A failure to take into account taxes on death can often defeat an estate plan. It can result in a smaller estate being available for distribution and it can also result in some beneficiaries bearing a disproportionate amount of the estate's tax burden. While most estate plans take into account domestic taxes arising on death, such as income tax and probate tax, foreign taxes, however, are too often ignored even though a dollar of tax paid to a foreign government is no different than one paid to a domestic government.
With the arrival of fall, many readers may be preparing to escape the pending cold by travelling to warmer climates for extended stays. In our February 12, 2014 blog post we highlighted the potential concerns and practical issues if you become incapable of making either financial or personal care decisions (whether permanently or temporarily) while outside your 'home' jurisdiction, including if you have assets located there.
When a client dies leaving assets in more than one country, conflict of laws rules (also known as private international law or PIL rules) step in to help determine which country's law should govern succession of the estate. As outlined in our earlier blog post of July 16, 2013, to achieve more clarity and certainty, the European Union passed a law known as the Succession Regulation in July 2012. It is now fully operational in all EU member states as of August 17, 2015 (except in Denmark, the U.K. and Ireland, which decided to opt out).
Persons emigrating from Canada are deemed to have sold all of their property, with some exceptions such as real estate in Canada and retirement plans, for fair market value proceeds and are subject to tax on any resulting gains. Once resident in another country, a person may be subject to tax in both Canada and the other country on income and gains earned on such property depending on the nature of the property and the relevant tax treaty, if any. Double taxation may also result on future withdrawals from Canadian retirement plans.
For many, borders between home and foreign jurisdictions increasingly matter less and are easily overlooked when acquiring new assets, like a second home in another country and bank accounts and other financial assets. Updating your estate planning to reflect the new status quo of foreign asset ownership, however, doesn't always keep pace and is often an afterthought. Multijurisdictional wills and separate situs wills--important yet underused planning tools for an effective and comprehensive estate plan--help streamline and add greater certainty to administering an estate with foreign assets.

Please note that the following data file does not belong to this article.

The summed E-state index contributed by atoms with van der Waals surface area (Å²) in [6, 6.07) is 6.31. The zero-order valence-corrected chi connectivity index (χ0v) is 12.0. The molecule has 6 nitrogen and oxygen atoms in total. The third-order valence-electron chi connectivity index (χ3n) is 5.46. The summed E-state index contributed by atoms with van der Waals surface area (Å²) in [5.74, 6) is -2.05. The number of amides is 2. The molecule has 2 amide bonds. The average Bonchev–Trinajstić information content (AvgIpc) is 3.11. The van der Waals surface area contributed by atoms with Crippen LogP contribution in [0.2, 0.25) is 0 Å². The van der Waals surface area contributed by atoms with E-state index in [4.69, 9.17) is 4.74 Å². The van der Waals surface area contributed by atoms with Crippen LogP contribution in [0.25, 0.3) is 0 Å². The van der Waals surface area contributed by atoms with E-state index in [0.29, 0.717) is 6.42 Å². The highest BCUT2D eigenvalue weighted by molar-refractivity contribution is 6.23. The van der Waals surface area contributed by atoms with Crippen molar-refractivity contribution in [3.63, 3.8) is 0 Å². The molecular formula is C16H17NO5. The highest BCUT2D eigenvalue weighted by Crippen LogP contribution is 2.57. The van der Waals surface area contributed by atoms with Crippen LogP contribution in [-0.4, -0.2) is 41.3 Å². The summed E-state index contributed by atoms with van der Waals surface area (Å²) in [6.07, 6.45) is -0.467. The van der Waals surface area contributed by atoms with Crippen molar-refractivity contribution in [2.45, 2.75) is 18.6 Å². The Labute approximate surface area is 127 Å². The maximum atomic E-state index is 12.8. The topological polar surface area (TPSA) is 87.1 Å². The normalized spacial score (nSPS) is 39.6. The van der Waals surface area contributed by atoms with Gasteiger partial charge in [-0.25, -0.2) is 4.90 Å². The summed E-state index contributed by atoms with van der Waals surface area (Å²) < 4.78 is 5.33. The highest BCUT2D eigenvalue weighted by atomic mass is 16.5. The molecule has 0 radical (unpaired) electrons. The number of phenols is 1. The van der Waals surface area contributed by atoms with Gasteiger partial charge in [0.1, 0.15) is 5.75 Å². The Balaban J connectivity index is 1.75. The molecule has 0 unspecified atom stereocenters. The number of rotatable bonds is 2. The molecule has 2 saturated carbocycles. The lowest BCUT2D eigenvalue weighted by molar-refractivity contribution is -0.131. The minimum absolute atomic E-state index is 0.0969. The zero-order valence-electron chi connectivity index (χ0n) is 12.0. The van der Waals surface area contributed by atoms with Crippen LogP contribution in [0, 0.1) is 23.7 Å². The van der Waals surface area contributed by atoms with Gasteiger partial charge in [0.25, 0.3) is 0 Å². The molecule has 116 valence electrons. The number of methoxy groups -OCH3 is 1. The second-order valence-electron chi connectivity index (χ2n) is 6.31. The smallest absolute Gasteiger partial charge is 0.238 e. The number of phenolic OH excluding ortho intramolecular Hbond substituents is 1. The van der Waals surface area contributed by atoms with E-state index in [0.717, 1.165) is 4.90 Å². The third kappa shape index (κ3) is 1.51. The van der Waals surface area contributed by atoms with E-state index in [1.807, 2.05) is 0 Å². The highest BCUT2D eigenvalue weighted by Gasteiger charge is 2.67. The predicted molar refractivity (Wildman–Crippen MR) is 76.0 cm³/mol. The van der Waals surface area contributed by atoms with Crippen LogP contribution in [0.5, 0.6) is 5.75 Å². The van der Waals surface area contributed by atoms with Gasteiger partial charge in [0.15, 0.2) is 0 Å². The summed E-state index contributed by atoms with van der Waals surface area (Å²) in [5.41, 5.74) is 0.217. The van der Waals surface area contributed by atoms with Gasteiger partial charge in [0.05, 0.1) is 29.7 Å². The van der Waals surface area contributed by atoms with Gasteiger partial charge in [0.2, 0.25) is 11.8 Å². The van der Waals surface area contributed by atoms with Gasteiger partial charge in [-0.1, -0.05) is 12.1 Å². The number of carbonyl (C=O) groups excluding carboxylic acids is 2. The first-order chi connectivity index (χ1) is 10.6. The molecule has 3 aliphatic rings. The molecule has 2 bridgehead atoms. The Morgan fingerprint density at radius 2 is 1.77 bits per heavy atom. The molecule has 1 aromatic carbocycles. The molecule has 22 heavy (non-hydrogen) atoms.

The world is only getting smaller, not bigger.
If you've been following the recent Federal Budget changes to testamentary trust taxation, the proposed (but now defeated) Ontario Budget with its increased taxes on higher-income earners, tobacco and airplane fuel, and the recent changes to the Ontario Estate Administration Tax Act (see my December, 2012 blog "The New Ontario Estate Administration Tax Regime - What you need to know"), you may be thinking you need to move tax planning further up in priority on your "to do" list. But there is good news: if you have assets outside Ontario, you can effectively plan for the administration of such assets on your death while avoiding the necessity of paying Ontario Estate Administration Tax (also known as probate fees) on the value of such assets.
Now that we've heard the predictions from a few furry prognosticators that winter is expected to last another six weeks, some of us may be planning extended stays at vacation properties in warmer climes. In the event that you became incapable of making either financial or personal care decisions--whether permanently or temporarily--while on one of those protracted sojourns, would you have documents in place that would allow someone to act for you in that jurisdiction?
When considering your estate planning, an important decision is who will be your estate trustee responsible for administering your estate on your death, and as well who will be your attorney under a continuing power of attorney for property to manage your assets during your lifetime in the event that you become incapable of doing so. When choosing your estate trustee(s) and your attorney(s) under a power of attorney for property (your "representatives"), in addition to their relationship to you and their abilities, you may wish to consider where they reside.
When a person dies leaving assets in more than one country, conflict of laws rules (also known as private international law or PIL rules) step in to help determine which law should govern succession of the estate. These rules are often tricky and confusing to navigate.